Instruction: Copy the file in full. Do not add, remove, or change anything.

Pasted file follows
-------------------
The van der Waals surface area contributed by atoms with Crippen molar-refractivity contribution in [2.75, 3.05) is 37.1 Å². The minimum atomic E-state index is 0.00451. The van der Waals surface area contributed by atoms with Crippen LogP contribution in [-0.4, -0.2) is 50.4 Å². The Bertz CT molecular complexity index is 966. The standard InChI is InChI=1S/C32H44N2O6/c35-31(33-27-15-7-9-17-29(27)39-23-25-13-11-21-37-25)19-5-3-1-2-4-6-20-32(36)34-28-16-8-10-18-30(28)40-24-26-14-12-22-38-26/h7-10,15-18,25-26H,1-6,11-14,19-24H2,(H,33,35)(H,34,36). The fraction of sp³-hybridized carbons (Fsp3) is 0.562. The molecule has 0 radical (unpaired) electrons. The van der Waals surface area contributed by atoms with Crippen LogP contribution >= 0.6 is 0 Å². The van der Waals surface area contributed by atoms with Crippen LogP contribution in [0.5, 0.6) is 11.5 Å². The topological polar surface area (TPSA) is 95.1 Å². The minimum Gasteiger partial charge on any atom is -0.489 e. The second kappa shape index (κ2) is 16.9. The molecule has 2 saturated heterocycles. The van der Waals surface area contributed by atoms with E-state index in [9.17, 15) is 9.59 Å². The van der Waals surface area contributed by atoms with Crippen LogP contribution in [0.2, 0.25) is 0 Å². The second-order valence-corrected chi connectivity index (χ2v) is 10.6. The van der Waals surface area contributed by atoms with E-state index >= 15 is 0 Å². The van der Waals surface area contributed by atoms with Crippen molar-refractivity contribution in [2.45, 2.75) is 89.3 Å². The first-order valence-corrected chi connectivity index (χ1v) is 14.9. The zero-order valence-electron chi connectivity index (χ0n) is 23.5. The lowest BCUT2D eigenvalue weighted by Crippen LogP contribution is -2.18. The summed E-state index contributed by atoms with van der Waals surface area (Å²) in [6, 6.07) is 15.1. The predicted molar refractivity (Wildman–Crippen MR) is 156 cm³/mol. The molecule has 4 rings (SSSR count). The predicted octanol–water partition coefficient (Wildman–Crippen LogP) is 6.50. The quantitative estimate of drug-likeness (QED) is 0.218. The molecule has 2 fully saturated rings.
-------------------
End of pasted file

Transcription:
The van der Waals surface area contributed by atoms with Crippen molar-refractivity contribution in [2.75, 3.05) is 37.1 Å². The minimum atomic E-state index is 0.00451. The van der Waals surface area contributed by atoms with Crippen LogP contribution in [-0.4, -0.2) is 50.4 Å². The Bertz CT molecular complexity index is 966. The standard InChI is InChI=1S/C32H44N2O6/c35-31(33-27-15-7-9-17-29(27)39-23-25-13-11-21-37-25)19-5-3-1-2-4-6-20-32(36)34-28-16-8-10-18-30(28)40-24-26-14-12-22-38-26/h7-10,15-18,25-26H,1-6,11-14,19-24H2,(H,33,35)(H,34,36). The fraction of sp³-hybridized carbons (Fsp3) is 0.562. The molecule has 0 radical (unpaired) electrons. The van der Waals surface area contributed by atoms with Crippen LogP contribution >= 0.6 is 0 Å². The van der Waals surface area contributed by atoms with Crippen LogP contribution in [0.5, 0.6) is 11.5 Å². The topological polar surface area (TPSA) is 95.1 Å². The minimum Gasteiger partial charge on any atom is -0.489 e. The second kappa shape index (κ2) is 16.9. The molecule has 2 saturated heterocycles. The van der Waals surface area contributed by atoms with E-state index in [9.17, 15) is 9.59 Å². The van der Waals surface area contributed by atoms with Crippen LogP contribution in [0.2, 0.25) is 0 Å². The second-order valence-corrected chi connectivity index (χ2v) is 10.6. The van der Waals surface area contributed by atoms with E-state index >= 15 is 0 Å². The van der Waals surface area contributed by atoms with Crippen molar-refractivity contribution in [2.45, 2.75) is 89.3 Å². The first-order valence-corrected chi connectivity index (χ1v) is 14.9. The zero-order valence-electron chi connectivity index (χ0n) is 23.5. The lowest BCUT2D eigenvalue weighted by Crippen LogP contribution is -2.18. The summed E-state index contributed by atoms with van der Waals surface area (Å²) in [6, 6.07) is 15.1. The predicted molar refractivity (Wildman–Crippen MR) is 156 cm³/mol. The molecule has 4 rings (SSSR count). The predicted octanol–water partition coefficient (Wildman–Crippen LogP) is 6.50. The quantitative estimate of drug-likeness (QED) is 0.218. The molecule has 2 fully saturated rings.